WAKEFIELD — The Planning Board will not be recommending favorable action on a citizens’ petition Town Meeting article calling for minimum compliance with the state’s MBTA Multifamily Zoning mandate. They will, however recommend favorable Town Meeting action on their own expanded compliance map, which goes well beyond what the state is requiring for a multifamily housing district.

At this week’s Planning Board meeting, Town Councilor Edward Dombroski presented the citizens’ petition, which will appear as Article 18 on the April 29 Annual Town Meeting warrant. 

He began by reviewing the state mandate. According to Section 3A of Massachusetts General Laws Chapter 40A, an MBTA Community must have at least one zoning district of reasonable size within half a mile of the commuter rail station in which multi-family housing is permitted as of right.

Failure to comply, Dombroski noted, would result in loss of state grants and possible litigation against the town.

He pointed out that the state mandate results in loss of local control. 

The main purpose of the citizen’s petition, he said, is to offer Town Meeting voters a minimum compliance alternative to the plan developed by the Planning Board’s working Group, which would allow more multifamily housing over a larger area than the state is requiring.

Dombroski pointed out that the state mandate would require a capacity of 1,696 housing units in a Wakefield multifamily district, which would be centered within a half mile of the North Avenue train station. But the plan developed by the Planning Board’s Working Group calls for 2,359 units over an area that extends to the east beyond Main Street.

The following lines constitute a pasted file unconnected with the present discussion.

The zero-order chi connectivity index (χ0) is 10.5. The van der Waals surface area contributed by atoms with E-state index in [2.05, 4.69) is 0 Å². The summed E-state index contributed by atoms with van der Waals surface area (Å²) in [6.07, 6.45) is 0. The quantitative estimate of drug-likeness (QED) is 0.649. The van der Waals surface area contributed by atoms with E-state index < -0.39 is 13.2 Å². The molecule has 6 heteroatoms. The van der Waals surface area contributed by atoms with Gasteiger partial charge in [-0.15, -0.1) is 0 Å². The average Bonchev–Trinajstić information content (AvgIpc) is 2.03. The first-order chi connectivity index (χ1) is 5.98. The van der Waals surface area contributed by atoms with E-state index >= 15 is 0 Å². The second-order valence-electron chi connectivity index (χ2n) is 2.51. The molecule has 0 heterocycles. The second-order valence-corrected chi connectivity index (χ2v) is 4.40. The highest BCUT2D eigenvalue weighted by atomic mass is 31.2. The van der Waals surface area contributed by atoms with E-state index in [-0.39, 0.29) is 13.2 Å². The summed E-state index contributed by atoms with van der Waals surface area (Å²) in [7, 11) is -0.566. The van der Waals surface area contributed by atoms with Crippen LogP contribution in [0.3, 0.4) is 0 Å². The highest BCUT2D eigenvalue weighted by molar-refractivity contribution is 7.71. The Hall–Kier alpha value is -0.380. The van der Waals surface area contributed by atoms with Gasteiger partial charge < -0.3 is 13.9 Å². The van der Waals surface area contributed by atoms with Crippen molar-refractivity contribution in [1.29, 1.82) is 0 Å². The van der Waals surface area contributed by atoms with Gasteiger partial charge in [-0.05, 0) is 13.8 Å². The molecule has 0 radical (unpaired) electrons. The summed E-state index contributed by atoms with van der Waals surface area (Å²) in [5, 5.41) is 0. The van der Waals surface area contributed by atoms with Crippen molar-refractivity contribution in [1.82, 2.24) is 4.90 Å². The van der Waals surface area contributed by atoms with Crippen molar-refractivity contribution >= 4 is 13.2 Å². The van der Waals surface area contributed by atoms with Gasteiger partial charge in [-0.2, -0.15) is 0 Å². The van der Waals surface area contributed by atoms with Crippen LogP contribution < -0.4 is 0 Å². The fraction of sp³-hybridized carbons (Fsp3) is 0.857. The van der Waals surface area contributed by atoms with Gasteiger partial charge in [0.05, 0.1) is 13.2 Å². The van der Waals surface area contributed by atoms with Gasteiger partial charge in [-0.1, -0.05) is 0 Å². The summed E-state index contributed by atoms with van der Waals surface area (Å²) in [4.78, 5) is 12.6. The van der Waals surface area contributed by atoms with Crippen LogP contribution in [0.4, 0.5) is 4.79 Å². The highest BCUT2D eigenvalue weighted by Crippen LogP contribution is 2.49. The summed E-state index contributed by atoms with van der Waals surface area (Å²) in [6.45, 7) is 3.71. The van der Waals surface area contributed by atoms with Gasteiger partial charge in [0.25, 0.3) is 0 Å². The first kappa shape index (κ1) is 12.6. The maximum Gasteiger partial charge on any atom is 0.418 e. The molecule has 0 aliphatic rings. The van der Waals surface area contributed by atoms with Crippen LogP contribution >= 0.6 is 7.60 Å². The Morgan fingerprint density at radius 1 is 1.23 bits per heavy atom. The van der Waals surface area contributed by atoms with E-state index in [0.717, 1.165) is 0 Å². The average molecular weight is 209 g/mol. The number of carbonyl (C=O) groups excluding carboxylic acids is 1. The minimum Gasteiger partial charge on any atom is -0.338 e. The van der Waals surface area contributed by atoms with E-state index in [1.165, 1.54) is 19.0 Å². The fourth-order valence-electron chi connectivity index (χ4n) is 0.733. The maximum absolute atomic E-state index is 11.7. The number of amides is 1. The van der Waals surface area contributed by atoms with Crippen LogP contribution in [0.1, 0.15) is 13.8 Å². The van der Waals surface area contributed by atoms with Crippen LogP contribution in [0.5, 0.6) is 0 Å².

Dombroski noted that there is a public outcry for more control of 40B developments but at the same time the town is voluntarily ceding control over development in a way that’s not required by law. 

“This article says, ‘Let’s do what the law requires, but not beyond,’” Dombroski explained.

He observed that the vast majority of people who spoke at the public hearings on the MBTA Multifamily Zoning Plan favored following the law but not exceeding its requirements.

When the hearing was opened to public comment, Dawn Millward of Emerald Street led off. 

“The community has spoken loudly and clearly,” she said, “but the Planning Board is not hearing us.” She advocated sticking to the law’s minimum requirements. “That’s why they’re there,” she said.

Bronwyn Della-Volpe of Cyrus Street thanked Dombroski for “giving the voters a choice.” 

Julie Scott of Central Street also supported the citizens’ petition minimal compliance plan, saying that she was concerned with the impact that added housing in one area of town will have on municipal infrastructure and the schools.

“With multifamily housing comes students,” she said.

Scot McCauley of Walden Road asked for the dollar amount in grants that the town would be losing if it doesn’t comply. He pointed out that these grants are not guaranteed.

“We are a town for a reason,” he said. “We don’t want to be a city.”

Deborah Fox of Alyssa Drive said that the town could just refuse to comply with the state mandate. The state grant money at stake, she insisted, “is not worth losing our town.”

Planning Board member Matthew Lowry questioned a provision in the citizens’ petition that would require the Planning Board to take public input on every future building project within the proposed district.

Requiring public input on every project “would be onerous,” Lowry said.

Dombroski disagreed.

“Public input is never onerous,” he said, adding that Lowry’s comment reflects why residents feel that they are not being heard by the Planning Board.

Planning Board Chairman Theo Noell made a motion that the Planning Board recommend unfavorable Town Meeting action on the citizens’ petition under Article 18. Jim Hogan seconded the motion. After a brief discussion, the Planning Board voted 5-0 to recommend unfavorable action on the citizens’ petition article at Town Meeting.

Board members subsequently voted unanimously to recommend favorable Town Meeting action on their own expanded compliance plan under Article 17.